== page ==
Although several factors contributed to the California pension system’s cost escalation, the most prominent were the enhanced pension benefits the state Legislature enacted in 1999 and 2000 with the passage of SB 400 (Ortiz, Chapter 555, Statutes of 1999) and AB 616 (Calderon, Chapter 782, Statutes of 2001). These enhanced benefits were retroactive, which meant pension-eligible employees received a higher level of benefit than promised when they were hired. These laws were enacted at a time when many assumed the pension system’s strong investment gains would continue indefinitely and could cover a majority of the additional costs of the benefit increases — and that state and local governments would not have to do so.

But soon after the Legislature’s actions, the “dot-com” stock market bubble burst in 2000 and the value of CalPERS’ investments plummeted. To offset these losses, CalPERS began increasing cities’ contributions, and by June 2007, the system’s funded status rebounded to 102 percent. But then the Great Recession hit, and CalPERS lost nearly 30 percent of its investment assets overnight. It has never recovered from these losses despite seven years of positive growth in the economy.

Other Significant Contributing Factors

Apart from substandard market returns and enhanced benefits, these other factors have also contributed to rising pension costs.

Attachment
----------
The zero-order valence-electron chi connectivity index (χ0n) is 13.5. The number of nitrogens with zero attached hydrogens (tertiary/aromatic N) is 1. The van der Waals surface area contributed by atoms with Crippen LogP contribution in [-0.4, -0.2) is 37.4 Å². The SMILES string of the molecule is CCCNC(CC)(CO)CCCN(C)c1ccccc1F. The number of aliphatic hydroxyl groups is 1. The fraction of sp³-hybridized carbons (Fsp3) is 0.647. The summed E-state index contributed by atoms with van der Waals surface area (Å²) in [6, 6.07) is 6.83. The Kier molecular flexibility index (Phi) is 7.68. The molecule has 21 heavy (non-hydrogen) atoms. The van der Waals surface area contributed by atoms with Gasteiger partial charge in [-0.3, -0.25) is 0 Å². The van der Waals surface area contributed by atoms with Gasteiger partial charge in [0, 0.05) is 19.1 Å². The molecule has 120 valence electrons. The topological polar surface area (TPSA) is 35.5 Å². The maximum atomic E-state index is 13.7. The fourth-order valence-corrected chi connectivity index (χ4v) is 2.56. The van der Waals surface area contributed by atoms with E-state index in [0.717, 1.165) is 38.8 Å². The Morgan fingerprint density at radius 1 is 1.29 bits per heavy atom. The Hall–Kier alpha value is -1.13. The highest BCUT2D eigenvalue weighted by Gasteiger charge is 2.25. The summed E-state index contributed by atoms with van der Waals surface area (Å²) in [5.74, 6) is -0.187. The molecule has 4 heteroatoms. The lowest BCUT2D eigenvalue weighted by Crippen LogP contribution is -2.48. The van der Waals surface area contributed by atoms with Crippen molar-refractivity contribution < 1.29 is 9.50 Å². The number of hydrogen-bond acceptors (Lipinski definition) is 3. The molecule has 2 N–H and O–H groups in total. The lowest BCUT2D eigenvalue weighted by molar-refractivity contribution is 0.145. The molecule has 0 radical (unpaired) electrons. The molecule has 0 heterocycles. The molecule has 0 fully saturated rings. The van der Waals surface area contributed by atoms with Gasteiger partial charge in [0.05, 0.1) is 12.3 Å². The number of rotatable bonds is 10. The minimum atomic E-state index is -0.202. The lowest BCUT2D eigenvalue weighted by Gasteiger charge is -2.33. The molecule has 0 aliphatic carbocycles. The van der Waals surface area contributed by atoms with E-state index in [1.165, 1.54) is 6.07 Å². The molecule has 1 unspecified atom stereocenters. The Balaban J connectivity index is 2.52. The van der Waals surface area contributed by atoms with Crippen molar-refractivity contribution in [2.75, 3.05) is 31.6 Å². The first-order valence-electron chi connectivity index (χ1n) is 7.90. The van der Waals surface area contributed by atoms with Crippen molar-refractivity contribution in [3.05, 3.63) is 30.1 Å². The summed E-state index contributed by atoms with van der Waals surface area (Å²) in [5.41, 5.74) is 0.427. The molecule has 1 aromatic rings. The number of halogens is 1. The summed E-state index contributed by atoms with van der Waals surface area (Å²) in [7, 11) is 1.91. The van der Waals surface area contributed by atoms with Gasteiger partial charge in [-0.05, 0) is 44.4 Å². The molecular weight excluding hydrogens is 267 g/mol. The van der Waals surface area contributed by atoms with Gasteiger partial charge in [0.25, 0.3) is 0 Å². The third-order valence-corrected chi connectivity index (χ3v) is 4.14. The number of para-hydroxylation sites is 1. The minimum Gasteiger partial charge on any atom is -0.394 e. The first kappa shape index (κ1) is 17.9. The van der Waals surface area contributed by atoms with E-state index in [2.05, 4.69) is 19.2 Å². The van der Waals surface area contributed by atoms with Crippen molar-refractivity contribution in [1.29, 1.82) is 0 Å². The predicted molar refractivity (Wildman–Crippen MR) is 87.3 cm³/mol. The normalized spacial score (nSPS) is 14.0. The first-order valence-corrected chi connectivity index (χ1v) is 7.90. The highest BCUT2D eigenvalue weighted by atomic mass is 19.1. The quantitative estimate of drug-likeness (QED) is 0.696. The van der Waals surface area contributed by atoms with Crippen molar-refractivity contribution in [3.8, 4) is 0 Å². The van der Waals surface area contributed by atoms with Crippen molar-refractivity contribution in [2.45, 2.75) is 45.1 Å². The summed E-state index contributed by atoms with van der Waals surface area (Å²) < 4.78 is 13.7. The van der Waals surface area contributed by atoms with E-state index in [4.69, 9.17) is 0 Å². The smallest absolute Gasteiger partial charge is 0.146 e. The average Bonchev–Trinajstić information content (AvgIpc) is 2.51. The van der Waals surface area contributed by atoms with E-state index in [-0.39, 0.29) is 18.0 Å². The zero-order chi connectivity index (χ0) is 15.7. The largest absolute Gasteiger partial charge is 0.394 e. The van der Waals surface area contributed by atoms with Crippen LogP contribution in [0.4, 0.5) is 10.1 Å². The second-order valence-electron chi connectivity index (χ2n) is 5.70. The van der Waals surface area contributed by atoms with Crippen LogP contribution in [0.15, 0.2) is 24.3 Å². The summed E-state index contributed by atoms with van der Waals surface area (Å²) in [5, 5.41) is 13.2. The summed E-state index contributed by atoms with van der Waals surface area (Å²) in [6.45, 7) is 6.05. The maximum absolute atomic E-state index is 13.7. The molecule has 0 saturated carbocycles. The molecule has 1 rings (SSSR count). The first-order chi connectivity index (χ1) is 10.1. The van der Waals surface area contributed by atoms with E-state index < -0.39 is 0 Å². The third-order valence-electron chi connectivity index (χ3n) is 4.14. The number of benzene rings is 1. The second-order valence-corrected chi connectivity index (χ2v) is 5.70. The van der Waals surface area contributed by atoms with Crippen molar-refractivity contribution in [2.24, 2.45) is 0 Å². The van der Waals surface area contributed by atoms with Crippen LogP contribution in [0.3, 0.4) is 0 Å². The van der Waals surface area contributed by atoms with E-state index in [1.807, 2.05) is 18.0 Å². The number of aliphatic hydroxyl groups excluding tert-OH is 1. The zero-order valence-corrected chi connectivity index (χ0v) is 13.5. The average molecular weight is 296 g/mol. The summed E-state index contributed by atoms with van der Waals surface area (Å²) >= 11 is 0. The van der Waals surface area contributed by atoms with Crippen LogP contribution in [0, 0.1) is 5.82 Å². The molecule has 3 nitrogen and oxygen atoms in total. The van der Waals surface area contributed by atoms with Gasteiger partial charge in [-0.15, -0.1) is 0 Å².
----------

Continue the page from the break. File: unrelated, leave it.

Lowering CalPERS investment return assumptions from 7.5 percent to 7 percent. In the 2015–16 fiscal year, CalPERS earned a 0.61 percent return on its investments; this followed a year in which it earned only 2.4 percent. In response to these disappointing returns that were well below the 7.5 percent discount rate (the assumed rate of return), CalPERS lowered its discount rate in January 2017 to 7.0 percent, which will be phased in over the next three years, although its impact for employers will be phased in over eight years. This change in the discount rate means that local government employers will have to increase their contributions to protect the system’s funded status.

Rising average mortality rates. Pension liabilities are linked to assumptions about mortality rates. CalPERS recently made changes to its mortality tables to reflect the fact that retirees are living longer. These changes do not address the underfunding problem associated with current retirees who are outliving the average mortality age that was used to compute their contributions while they were working. As a consequence, the underlying unfunded liability is growing and driving a need to increase employer contributions to cover those costs.

The shrinking ratio of active to retired employees. There are now — or soon will be — more retired CalPERS members receiving benefit payments than active employees contributing to the system. For example, in 2001, there were two active workers for every retiree. In 2016, there were 1.3 active employees for every retiree. CalPERS is predicting that within the next 10 to 20 years, there will be 0.6 workers for every retiree. To make up for reduced employer contributions due to having fewer active employees, CalPERS will need to find another way to increase contributions.

Moving Toward a Sustainable Future